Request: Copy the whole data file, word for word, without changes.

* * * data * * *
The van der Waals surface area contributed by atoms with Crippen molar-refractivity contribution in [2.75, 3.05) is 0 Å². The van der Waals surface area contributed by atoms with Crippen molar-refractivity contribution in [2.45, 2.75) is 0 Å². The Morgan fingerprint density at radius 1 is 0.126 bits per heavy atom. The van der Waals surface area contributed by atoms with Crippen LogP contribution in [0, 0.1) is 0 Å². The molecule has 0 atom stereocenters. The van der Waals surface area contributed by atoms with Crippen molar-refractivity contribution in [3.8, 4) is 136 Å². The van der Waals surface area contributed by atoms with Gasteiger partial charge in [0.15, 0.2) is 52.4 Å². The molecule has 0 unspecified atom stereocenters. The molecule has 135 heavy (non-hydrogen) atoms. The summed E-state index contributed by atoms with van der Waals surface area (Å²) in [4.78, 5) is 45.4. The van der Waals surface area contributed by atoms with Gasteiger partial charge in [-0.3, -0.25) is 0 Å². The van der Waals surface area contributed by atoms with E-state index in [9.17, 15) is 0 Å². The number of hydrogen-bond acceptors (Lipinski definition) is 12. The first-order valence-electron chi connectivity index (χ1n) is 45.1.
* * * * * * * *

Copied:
The van der Waals surface area contributed by atoms with Crippen molar-refractivity contribution in [2.75, 3.05) is 0 Å². The van der Waals surface area contributed by atoms with Crippen molar-refractivity contribution in [2.45, 2.75) is 0 Å². The Morgan fingerprint density at radius 1 is 0.126 bits per heavy atom. The van der Waals surface area contributed by atoms with Crippen LogP contribution in [0, 0.1) is 0 Å². The molecule has 0 atom stereocenters. The van der Waals surface area contributed by atoms with Crippen molar-refractivity contribution in [3.8, 4) is 136 Å². The van der Waals surface area contributed by atoms with Gasteiger partial charge in [0.15, 0.2) is 52.4 Å². The molecule has 0 unspecified atom stereocenters. The molecule has 135 heavy (non-hydrogen) atoms. The summed E-state index contributed by atoms with van der Waals surface area (Å²) in [4.78, 5) is 45.4. The van der Waals surface area contributed by atoms with Gasteiger partial charge in [-0.3, -0.25) is 0 Å². The van der Waals surface area contributed by atoms with E-state index in [9.17, 15) is 0 Å². The number of hydrogen-bond acceptors (Lipinski definition) is 12. The first-order valence-electron chi connectivity index (χ1n) is 45.1.